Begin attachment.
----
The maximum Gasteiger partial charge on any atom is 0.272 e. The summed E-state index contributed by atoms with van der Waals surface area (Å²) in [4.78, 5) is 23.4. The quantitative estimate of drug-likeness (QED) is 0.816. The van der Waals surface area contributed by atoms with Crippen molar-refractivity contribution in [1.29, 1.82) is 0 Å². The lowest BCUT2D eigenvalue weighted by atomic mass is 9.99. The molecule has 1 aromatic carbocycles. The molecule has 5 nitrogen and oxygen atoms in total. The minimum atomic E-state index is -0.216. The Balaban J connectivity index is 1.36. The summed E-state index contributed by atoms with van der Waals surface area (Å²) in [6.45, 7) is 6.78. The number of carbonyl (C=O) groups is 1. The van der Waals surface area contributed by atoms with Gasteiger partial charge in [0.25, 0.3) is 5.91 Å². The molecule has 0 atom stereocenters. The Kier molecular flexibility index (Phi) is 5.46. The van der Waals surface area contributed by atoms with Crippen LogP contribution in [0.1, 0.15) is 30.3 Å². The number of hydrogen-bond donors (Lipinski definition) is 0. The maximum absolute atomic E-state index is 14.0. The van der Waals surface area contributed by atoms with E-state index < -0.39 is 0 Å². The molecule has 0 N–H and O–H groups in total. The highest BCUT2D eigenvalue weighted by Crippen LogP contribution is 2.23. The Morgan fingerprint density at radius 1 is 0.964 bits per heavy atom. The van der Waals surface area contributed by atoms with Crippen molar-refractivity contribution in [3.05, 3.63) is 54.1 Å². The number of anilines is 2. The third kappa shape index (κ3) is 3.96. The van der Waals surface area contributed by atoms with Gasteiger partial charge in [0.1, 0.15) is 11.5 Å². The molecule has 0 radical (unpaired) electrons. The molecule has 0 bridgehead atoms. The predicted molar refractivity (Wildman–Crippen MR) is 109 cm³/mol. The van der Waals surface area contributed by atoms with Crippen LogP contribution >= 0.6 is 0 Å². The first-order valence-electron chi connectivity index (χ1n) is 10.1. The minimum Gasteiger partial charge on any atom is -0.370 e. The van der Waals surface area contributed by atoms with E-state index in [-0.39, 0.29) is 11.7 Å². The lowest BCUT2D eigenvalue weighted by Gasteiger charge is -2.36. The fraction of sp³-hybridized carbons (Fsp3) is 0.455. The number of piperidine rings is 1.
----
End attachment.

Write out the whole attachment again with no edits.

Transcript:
The maximum Gasteiger partial charge on any atom is 0.272 e. The summed E-state index contributed by atoms with van der Waals surface area (Å²) in [4.78, 5) is 23.4. The quantitative estimate of drug-likeness (QED) is 0.816. The van der Waals surface area contributed by atoms with Crippen molar-refractivity contribution in [1.29, 1.82) is 0 Å². The lowest BCUT2D eigenvalue weighted by atomic mass is 9.99. The molecule has 1 aromatic carbocycles. The molecule has 5 nitrogen and oxygen atoms in total. The minimum atomic E-state index is -0.216. The Balaban J connectivity index is 1.36. The summed E-state index contributed by atoms with van der Waals surface area (Å²) in [6.45, 7) is 6.78. The number of carbonyl (C=O) groups is 1. The van der Waals surface area contributed by atoms with Gasteiger partial charge in [0.25, 0.3) is 5.91 Å². The molecule has 0 atom stereocenters. The Kier molecular flexibility index (Phi) is 5.46. The van der Waals surface area contributed by atoms with Crippen LogP contribution in [0.1, 0.15) is 30.3 Å². The number of hydrogen-bond donors (Lipinski definition) is 0. The maximum absolute atomic E-state index is 14.0. The van der Waals surface area contributed by atoms with E-state index < -0.39 is 0 Å². The molecule has 0 N–H and O–H groups in total. The highest BCUT2D eigenvalue weighted by Crippen LogP contribution is 2.23. The Morgan fingerprint density at radius 1 is 0.964 bits per heavy atom. The van der Waals surface area contributed by atoms with Crippen molar-refractivity contribution in [3.05, 3.63) is 54.1 Å². The number of anilines is 2. The third kappa shape index (κ3) is 3.96. The van der Waals surface area contributed by atoms with Gasteiger partial charge in [0.1, 0.15) is 11.5 Å². The molecule has 0 radical (unpaired) electrons. The molecule has 0 bridgehead atoms. The predicted molar refractivity (Wildman–Crippen MR) is 109 cm³/mol. The van der Waals surface area contributed by atoms with Crippen LogP contribution >= 0.6 is 0 Å². The first-order valence-electron chi connectivity index (χ1n) is 10.1. The minimum Gasteiger partial charge on any atom is -0.370 e. The van der Waals surface area contributed by atoms with E-state index in [-0.39, 0.29) is 11.7 Å². The lowest BCUT2D eigenvalue weighted by Gasteiger charge is -2.36. The fraction of sp³-hybridized carbons (Fsp3) is 0.455. The number of piperidine rings is 1.